I am trying to understand Monads in Haskell and during my countless experiments with code I have encountered this thing:

f2 = do   
  return "da"

and the fact that it doesnt want to compile with huge error regarding type. I think the only important part is this:

 No instance for (Monad m0) arising from a use of return'
The type variable `m0' is ambiguous  

So then I have changed my code to:

 f2 = do   
 return "da"  :: IO [Char]  

And it worked perfectly well. But when I have tried to mess up a bit and change the type to IO Int it was an error once again. So why the type is "ambiguous" when it actually isnt? Also when I will add something before return like:

f2 = do   
  putStrLn "das"  
  return 2

Then I dont have to specify the type of return. So can someone explain me what is going on really? Also why is return outputting "da" in the first case? Not da without ""?

  • Thanks for editing my stuff jozefg I was struggling to do it myslef! – user3002996 Dec 19 '13 at 19:48
  • No problem, welcome to stackoverflow and Haskell :) – jozefg Dec 20 '13 at 3:23
  • That is close to the smallest possible type error message, plus some extra advice provided by the friendly compiler. Type errors can get much much larger! – misterbee Dec 28 '13 at 22:54
up vote 8 down vote accepted

First let's just point out that

  return a

Is exactly the same as

return a

Now, the problem is that return has the type

return :: Monad m => a -> m a

And when you have a declaration like

foo = bar

where foo has no arguments haskell makes it "monomorphic". The result of this is that Haskell can't guess what m is and won't generalize it so you need an explicit type signature. The most general one is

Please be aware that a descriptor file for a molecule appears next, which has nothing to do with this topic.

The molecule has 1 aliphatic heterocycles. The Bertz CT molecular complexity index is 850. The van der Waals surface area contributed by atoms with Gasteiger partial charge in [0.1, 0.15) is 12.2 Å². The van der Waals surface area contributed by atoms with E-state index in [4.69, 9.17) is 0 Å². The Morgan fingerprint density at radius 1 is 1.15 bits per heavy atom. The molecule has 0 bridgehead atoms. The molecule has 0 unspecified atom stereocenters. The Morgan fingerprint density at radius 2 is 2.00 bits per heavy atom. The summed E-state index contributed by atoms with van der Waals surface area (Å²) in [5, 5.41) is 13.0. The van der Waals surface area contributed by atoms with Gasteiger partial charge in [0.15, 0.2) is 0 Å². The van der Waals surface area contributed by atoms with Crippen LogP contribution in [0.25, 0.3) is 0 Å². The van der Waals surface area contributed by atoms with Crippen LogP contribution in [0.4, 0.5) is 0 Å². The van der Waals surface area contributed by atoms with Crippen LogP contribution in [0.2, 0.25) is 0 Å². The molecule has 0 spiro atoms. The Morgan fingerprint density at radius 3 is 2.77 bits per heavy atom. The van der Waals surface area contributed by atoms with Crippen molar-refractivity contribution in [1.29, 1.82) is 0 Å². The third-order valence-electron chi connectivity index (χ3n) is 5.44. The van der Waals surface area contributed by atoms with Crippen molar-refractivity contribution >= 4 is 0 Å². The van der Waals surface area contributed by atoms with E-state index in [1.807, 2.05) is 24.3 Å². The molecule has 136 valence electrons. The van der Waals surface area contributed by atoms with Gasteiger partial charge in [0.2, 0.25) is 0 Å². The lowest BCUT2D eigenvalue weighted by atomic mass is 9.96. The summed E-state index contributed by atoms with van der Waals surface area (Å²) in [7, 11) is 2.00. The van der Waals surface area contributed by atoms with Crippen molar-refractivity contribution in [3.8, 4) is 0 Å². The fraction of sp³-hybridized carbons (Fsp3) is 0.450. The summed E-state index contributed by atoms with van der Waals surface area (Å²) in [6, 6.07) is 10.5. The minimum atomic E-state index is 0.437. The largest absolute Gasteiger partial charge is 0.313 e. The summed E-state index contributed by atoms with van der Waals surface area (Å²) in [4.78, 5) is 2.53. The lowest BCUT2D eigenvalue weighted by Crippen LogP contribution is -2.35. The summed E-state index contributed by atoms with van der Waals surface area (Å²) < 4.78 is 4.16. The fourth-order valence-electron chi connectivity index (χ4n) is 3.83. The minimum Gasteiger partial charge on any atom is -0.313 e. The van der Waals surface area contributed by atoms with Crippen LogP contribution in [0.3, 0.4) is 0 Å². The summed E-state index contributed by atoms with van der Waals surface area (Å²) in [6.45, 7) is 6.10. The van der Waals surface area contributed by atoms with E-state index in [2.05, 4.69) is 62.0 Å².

f2 :: Monad m => m String
f2 = return "das"

But you could also use IO or any other monad

f2 :: IO String

Finally, in your last example, since you're returning 2, you'd have to give a type signature that indicates you're returning some sort of number, like

 f2 :: IO Integer
  • This leaves out why you don't need a type signature for f2, even though it's also monomorphic. The answer is that putStrLn constrains the monad to be IO, so the most general type would be f2 :: Num n => IO n. This isn't monomorphic either, but Haskell has defaulting rules for the numeric types, and these will fix n to be Integer if you don't specify a type signature. – Antal Spector-Zabusky Dec 21 '13 at 3:30

This is known Monomorphism_restriction

Use signatures

f2 :: Monad m => m String
f2 = do   
  return "da"

or use language extension:

{-# LANGUAGE NoMonomorphismRestriction #-}
f2 = do   
  return "da"

to get valid code

When learning about monads it's helpful to expand them out manually yourself, for instance the simple example:

test0 :: IO String
test0 = do
  a <- getLine
  putStrLn a
  return a

If we enable the language extension {-# LANGUAGE ScopedTypeVariables #-} then we can annotate each of the lines in the monad with it's explicit type which will show the type of the return block.

{-# LANGUAGE ScopedTypeVariables #-}

test1 :: IO String
test1 = do
  a <- getLine             :: IO String
  putStrLn a               :: IO ()
  return a                 :: IO String

We can also annotate the explicit type of the left hand side pattern matching which "extracts" from the monad context on the right hand side.

test2 :: IO String
test2 = do
  (a :: String) <- getLine  :: IO String
  (() :: ()) <- putStrLn a  :: IO ()
  return a                  :: IO String

We can even expand out the do-notation into its constituting parts:

test3 :: IO String
test3 = getLine >>=
        (\a -> putStrLn a >>=
        \() -> return a)

Hope that helps build your monad intuition.

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